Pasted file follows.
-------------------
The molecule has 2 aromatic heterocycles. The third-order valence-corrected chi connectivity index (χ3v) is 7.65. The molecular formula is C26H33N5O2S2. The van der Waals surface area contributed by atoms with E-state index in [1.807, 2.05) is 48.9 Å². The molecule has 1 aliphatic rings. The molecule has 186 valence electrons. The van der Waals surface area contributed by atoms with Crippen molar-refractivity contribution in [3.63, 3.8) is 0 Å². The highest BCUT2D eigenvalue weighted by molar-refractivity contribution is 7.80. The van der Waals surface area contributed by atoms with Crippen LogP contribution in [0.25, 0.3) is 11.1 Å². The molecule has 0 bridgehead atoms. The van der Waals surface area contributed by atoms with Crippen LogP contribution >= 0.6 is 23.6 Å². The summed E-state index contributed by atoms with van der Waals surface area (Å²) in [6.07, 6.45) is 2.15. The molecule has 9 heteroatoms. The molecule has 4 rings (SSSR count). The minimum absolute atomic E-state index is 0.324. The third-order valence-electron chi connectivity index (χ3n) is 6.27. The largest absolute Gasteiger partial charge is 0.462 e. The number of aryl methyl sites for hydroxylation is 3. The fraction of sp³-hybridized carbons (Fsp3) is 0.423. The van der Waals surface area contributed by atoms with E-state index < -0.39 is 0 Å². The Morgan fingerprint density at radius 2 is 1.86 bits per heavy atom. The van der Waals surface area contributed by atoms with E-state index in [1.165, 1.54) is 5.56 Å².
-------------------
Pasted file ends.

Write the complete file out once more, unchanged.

The molecule has 2 aromatic heterocycles. The third-order valence-corrected chi connectivity index (χ3v) is 7.65. The molecular formula is C26H33N5O2S2. The van der Waals surface area contributed by atoms with E-state index in [1.807, 2.05) is 48.9 Å². The molecule has 1 aliphatic rings. The molecule has 186 valence electrons. The van der Waals surface area contributed by atoms with Crippen molar-refractivity contribution in [3.63, 3.8) is 0 Å². The highest BCUT2D eigenvalue weighted by molar-refractivity contribution is 7.80. The van der Waals surface area contributed by atoms with Crippen LogP contribution in [0.25, 0.3) is 11.1 Å². The molecule has 0 bridgehead atoms. The van der Waals surface area contributed by atoms with Crippen LogP contribution >= 0.6 is 23.6 Å². The summed E-state index contributed by atoms with van der Waals surface area (Å²) in [6.07, 6.45) is 2.15. The molecule has 9 heteroatoms. The molecule has 4 rings (SSSR count). The minimum absolute atomic E-state index is 0.324. The third-order valence-electron chi connectivity index (χ3n) is 6.27. The largest absolute Gasteiger partial charge is 0.462 e. The number of aryl methyl sites for hydroxylation is 3. The fraction of sp³-hybridized carbons (Fsp3) is 0.423. The van der Waals surface area contributed by atoms with E-state index < -0.39 is 0 Å². The Morgan fingerprint density at radius 2 is 1.86 bits per heavy atom. The van der Waals surface area contributed by atoms with E-state index in [1.165, 1.54) is 5.56 Å².